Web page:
“The risk of doing nothing is far greater than the risk of trying to build a real team,’’ Padres chairman Peter Seidler repeatedly said after each big move this winter. “People that I care about were saying, 'You’re crazy, do you know there’s a pandemic going on?'

“But I could not be happier with where we are in every way, business-wise, baseball-wise. We’re the eighth-largest city in America. There’s nothing we can’t do.”

The Padres say that when the COVID-19 restrictions are completely lifted by next season, they envision selling 3 million tickets.

“I’ve seen those videos of 1984 and ’98 dozens of times,” said Seidler, who grew up a Dodger fan with his uncle, Peter O’Malley, owning the team. “This city was exploding when we went to the World Series those two years.’’

Certainly, the city has responded two decades later, flooding the front office with emails, letters and phone calls of gratitude. They have a season-ticket base of 15,000, and unlike the past, they hung onto their tickets instead of selling them to Dodger fans on the secondary market.

It used to be about a 50-50 mix of Dodger and Padres fans, with some nights sounding like the game was being played at Chavez Ravine, but Friday the park sounded like a legitimate Padres home game.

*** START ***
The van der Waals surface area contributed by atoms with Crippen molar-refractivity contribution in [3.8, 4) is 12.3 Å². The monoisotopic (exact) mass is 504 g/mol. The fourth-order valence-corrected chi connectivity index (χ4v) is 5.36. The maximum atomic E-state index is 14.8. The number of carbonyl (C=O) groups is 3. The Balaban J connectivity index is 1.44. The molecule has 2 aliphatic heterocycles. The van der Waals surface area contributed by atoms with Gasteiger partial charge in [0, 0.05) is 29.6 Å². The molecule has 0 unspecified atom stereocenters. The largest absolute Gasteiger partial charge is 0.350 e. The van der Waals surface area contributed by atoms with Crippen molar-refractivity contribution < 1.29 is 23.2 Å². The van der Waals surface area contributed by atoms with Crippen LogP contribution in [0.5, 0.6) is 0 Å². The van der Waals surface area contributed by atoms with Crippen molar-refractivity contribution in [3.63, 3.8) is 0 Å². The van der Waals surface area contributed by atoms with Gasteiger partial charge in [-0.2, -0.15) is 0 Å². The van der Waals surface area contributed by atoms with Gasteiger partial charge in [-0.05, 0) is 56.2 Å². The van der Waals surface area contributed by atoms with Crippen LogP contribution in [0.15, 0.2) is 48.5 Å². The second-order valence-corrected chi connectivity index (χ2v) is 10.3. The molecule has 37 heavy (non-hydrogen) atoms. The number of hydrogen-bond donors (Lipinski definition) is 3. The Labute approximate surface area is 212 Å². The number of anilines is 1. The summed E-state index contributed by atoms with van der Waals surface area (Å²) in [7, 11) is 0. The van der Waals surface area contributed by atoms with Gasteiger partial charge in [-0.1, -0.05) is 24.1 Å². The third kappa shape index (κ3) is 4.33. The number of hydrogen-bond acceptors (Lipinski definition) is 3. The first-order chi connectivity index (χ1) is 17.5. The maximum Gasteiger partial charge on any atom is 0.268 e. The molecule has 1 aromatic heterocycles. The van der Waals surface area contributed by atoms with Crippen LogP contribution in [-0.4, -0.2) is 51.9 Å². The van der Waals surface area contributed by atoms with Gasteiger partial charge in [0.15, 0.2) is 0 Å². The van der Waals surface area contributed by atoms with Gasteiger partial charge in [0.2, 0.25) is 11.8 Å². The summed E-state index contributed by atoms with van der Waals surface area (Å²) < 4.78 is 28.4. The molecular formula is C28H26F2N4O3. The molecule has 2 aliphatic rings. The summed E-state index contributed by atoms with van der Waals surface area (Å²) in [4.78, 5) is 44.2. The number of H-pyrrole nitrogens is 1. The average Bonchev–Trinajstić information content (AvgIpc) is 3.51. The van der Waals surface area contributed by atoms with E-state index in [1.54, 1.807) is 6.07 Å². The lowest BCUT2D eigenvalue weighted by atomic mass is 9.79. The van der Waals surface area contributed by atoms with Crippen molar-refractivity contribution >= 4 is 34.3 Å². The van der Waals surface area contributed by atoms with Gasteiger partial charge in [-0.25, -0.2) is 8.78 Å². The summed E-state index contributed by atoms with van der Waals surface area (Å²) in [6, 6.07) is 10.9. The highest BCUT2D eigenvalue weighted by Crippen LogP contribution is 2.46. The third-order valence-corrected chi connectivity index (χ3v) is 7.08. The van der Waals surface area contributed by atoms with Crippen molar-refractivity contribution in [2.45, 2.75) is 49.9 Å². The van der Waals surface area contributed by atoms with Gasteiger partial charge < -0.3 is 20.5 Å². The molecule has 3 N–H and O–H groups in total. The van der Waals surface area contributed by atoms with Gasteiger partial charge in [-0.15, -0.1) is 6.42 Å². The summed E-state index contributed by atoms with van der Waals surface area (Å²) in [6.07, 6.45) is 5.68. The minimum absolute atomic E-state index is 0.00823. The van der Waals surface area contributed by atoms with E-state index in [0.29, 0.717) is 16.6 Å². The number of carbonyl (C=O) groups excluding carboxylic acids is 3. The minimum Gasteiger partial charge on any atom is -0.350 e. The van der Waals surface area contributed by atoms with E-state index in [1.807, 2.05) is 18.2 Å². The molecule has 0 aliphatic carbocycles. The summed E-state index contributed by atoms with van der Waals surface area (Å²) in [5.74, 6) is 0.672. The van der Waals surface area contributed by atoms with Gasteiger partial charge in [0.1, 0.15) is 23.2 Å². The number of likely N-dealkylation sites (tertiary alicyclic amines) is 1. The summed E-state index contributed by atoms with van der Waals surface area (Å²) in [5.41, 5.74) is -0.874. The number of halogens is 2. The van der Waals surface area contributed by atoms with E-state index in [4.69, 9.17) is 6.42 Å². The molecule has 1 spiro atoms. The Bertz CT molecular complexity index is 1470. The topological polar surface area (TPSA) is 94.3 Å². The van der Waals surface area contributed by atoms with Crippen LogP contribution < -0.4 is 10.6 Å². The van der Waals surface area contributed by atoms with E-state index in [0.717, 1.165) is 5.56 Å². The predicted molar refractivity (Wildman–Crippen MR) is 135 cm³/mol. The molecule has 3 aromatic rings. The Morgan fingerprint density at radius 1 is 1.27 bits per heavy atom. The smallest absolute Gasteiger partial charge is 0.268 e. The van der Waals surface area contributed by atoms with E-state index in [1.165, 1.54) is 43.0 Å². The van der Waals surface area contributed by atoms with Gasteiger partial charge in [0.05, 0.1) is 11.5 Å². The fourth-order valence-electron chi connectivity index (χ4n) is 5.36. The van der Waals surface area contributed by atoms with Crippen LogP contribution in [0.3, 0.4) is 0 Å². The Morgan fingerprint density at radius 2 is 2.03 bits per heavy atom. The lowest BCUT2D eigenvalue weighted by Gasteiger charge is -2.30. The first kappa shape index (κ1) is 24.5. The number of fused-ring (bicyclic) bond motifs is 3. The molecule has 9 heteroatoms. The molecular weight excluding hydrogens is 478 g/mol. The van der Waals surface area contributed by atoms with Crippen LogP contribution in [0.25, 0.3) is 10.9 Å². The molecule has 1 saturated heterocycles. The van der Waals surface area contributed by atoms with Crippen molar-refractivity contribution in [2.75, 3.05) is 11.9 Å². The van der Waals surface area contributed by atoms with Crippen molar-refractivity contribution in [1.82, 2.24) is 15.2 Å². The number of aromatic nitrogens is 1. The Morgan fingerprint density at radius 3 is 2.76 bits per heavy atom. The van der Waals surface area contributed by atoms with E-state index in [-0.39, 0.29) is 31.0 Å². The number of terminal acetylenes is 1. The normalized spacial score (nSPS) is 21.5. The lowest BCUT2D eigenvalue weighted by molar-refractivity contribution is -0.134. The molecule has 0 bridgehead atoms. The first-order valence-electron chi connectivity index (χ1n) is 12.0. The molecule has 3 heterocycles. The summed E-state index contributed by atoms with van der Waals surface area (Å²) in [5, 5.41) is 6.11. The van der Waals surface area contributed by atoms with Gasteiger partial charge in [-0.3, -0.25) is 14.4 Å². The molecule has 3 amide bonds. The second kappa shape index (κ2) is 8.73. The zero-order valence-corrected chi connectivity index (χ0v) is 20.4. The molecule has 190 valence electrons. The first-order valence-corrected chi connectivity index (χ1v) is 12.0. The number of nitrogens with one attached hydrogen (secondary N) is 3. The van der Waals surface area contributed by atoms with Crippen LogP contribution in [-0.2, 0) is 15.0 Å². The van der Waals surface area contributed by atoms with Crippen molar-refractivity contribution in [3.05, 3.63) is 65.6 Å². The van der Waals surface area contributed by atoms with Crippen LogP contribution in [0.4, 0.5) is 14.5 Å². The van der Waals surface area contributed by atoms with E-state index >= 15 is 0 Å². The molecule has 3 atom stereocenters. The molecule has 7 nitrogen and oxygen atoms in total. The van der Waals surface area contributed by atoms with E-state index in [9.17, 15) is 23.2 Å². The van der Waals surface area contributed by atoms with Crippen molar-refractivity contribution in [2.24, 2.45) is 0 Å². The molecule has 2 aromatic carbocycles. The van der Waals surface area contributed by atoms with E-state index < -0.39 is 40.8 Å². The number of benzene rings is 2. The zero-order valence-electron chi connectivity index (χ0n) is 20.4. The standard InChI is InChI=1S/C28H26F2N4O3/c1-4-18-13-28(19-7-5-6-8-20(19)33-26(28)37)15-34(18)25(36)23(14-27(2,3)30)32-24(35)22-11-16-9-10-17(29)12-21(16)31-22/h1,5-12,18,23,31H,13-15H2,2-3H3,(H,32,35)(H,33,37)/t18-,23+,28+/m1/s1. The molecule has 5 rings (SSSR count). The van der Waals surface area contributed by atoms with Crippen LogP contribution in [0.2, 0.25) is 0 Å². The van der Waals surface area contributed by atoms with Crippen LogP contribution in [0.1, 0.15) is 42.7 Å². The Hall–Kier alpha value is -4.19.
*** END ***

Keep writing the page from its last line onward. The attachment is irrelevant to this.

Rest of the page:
Petco Park is limited to 33% capacity with COVID-19 restrictions, but with the Padres giving away gold thunder sticks to fans, there were times it sounded like a full house.

The Dodgers just shrugged their shoulders, almost basking in their role as villains.

It was just how they acted this winter when they watched the Padres make all of their moves, and then countered by signing Bauer to a three-year, $102 million contract.

“I think that if you look at talent, potential,’’ Roberts said, “it could be as good as any team the Dodgers have ever fielded.”

The Padres will see the Dodgers 18 more times this season, and will be at Dodger Stadium for a four-game series next weekend. They’ve shown they can play with the big boys up north. They are built to not only win now, but really, for the next decade.

“We’re coming,’’ Machado said. “We’re definitely coming. Everyone knows we have a good team now.’’

Besides, the Dodgers can’t keep winning the division forever, right?

Through Friday, the Dodgers were 12-2, already with a 3½-game lead. They are the first team in the modern era to have seven players with an OPS of at least .950 through the first 13 games, according to STATS. And Bauer has lived up to the contract, going 2-0 with a 2.70 ERA, and 29 strikeouts in 20 innings.

“They’re the best team in baseball,’’ Hosmer said. “They’ve earned that right. We still understand there are going to be a lot of battles.’’

But the Padres will also profess that this is their moment in time.

They have the opportunity to change how they’ll forever be viewed.

This article originally appeared on USA TODAY: 'The most exciting thing I've ever been a part of': Padres-Dodgers rivalry comes to life